AH: I think the most exciting thing that we had to give up because it was too expensive was the machines were supposed to be speaking and they were supposed to be communicating. But the CGI would’ve been very expensive for that.
There was also a very elaborate and aggressive machine in the Machine City, and we had a name for that machine: “Animalium.” Morpheus was supposed to fight this big mechanical monster, so the good machines and the bad machines were supposed to have more prominence, but it was too cost-prohibitive. I know this because I was writing dialogue for those machines, and there was a point where I couldn’t convince myself that machines would be saying the same things that humans would. So the dialogue was lousy. So I had to realize that I couldn’t write machine dialogue. Well, I couldn’t then. Maybe I could now. Next time.
AVC: What were the differences between writing the action scenes of Sense8 and writing them for the world of The Matrix, which has a very well-known action vocabulary?
DH: In Sense8 there wasn’t much to write. “Sun fights Moon in the cemetery in Seoul,” and you break it up at certain points to exchange lines. But the nature of the action in Sense8 kind of wasn’t the writer’s business. In Matrix it was. It did need more thought. It did occupy more pages, and the combat scenes had to do more things. They had to have real character, push the story forward, contribute to world-building, as well as be real combat scenes. More complex.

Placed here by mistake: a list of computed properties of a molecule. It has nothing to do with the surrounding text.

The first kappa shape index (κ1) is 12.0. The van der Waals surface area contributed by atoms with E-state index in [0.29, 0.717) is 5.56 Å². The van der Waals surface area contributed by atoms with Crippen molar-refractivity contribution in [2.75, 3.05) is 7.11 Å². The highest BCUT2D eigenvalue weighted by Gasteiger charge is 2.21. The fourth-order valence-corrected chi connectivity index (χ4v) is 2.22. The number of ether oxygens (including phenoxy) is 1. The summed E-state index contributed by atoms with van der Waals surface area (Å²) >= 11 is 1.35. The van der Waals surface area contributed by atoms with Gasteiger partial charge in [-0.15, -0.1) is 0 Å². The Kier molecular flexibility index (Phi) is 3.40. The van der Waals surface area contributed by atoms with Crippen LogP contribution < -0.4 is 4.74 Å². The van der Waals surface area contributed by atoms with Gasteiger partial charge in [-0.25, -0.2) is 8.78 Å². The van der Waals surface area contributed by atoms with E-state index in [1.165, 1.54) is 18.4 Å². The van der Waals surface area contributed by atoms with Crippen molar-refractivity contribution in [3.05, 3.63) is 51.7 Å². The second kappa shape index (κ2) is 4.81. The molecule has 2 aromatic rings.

AH: With Sense8 and The Matrix, we always wanted the fight and action scenes to be connected to the human narrative of this. It needs logic. They don’t just break into fights like a song in a musical just because it’s time for it. Every fight and every action scene was earned.
At one point, Lana told us how much [money] a page of action scenes might be. It was exciting because it was considerably more than people exchanging lines. So we would break up to write our pages, and I would come back and say, “I just wrote $10 million.”